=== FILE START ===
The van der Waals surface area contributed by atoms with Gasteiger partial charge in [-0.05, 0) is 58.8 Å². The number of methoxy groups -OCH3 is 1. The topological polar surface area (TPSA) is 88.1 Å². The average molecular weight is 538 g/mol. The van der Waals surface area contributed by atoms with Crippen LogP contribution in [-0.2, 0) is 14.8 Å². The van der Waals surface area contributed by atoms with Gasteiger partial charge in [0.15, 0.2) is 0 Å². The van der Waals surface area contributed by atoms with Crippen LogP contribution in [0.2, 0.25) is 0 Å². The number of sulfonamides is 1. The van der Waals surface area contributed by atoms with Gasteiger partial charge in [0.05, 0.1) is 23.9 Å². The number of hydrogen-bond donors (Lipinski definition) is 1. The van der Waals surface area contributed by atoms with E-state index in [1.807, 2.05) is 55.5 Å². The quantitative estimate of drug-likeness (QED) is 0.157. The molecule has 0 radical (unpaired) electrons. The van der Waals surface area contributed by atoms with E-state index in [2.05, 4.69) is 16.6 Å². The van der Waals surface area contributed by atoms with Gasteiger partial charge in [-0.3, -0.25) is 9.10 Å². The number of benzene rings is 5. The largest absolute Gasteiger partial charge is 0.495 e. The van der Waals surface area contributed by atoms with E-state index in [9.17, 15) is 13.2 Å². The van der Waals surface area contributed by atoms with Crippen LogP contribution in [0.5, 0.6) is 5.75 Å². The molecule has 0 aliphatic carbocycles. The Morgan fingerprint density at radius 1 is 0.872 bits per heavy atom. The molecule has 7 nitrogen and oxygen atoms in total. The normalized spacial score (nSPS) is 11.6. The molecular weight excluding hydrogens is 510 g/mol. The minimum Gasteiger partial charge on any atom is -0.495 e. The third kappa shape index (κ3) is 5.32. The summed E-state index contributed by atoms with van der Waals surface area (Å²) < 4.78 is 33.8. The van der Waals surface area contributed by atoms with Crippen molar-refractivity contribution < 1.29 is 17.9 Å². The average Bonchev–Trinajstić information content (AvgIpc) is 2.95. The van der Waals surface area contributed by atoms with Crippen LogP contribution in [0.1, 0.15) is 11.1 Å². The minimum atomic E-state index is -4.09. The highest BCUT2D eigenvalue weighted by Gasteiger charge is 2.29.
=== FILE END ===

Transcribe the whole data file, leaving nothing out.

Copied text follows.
The van der Waals surface area contributed by atoms with Gasteiger partial charge in [-0.05, 0) is 58.8 Å². The number of methoxy groups -OCH3 is 1. The topological polar surface area (TPSA) is 88.1 Å². The average molecular weight is 538 g/mol. The van der Waals surface area contributed by atoms with Crippen LogP contribution in [-0.2, 0) is 14.8 Å². The van der Waals surface area contributed by atoms with Gasteiger partial charge in [0.15, 0.2) is 0 Å². The van der Waals surface area contributed by atoms with Crippen LogP contribution in [0.2, 0.25) is 0 Å². The number of sulfonamides is 1. The van der Waals surface area contributed by atoms with Gasteiger partial charge in [0.05, 0.1) is 23.9 Å². The number of hydrogen-bond donors (Lipinski definition) is 1. The van der Waals surface area contributed by atoms with E-state index in [1.807, 2.05) is 55.5 Å². The quantitative estimate of drug-likeness (QED) is 0.157. The molecule has 0 radical (unpaired) electrons. The van der Waals surface area contributed by atoms with E-state index in [2.05, 4.69) is 16.6 Å². The van der Waals surface area contributed by atoms with Gasteiger partial charge in [-0.3, -0.25) is 9.10 Å². The number of benzene rings is 5. The largest absolute Gasteiger partial charge is 0.495 e. The van der Waals surface area contributed by atoms with E-state index in [9.17, 15) is 13.2 Å². The van der Waals surface area contributed by atoms with Crippen LogP contribution in [0.5, 0.6) is 5.75 Å². The molecule has 0 aliphatic carbocycles. The Morgan fingerprint density at radius 1 is 0.872 bits per heavy atom. The molecule has 7 nitrogen and oxygen atoms in total. The normalized spacial score (nSPS) is 11.6. The molecular weight excluding hydrogens is 510 g/mol. The minimum Gasteiger partial charge on any atom is -0.495 e. The third kappa shape index (κ3) is 5.32. The summed E-state index contributed by atoms with van der Waals surface area (Å²) < 4.78 is 33.8. The van der Waals surface area contributed by atoms with Crippen molar-refractivity contribution < 1.29 is 17.9 Å². The average Bonchev–Trinajstić information content (AvgIpc) is 2.95. The van der Waals surface area contributed by atoms with Crippen LogP contribution in [0.1, 0.15) is 11.1 Å². The minimum atomic E-state index is -4.09. The highest BCUT2D eigenvalue weighted by Gasteiger charge is 2.29.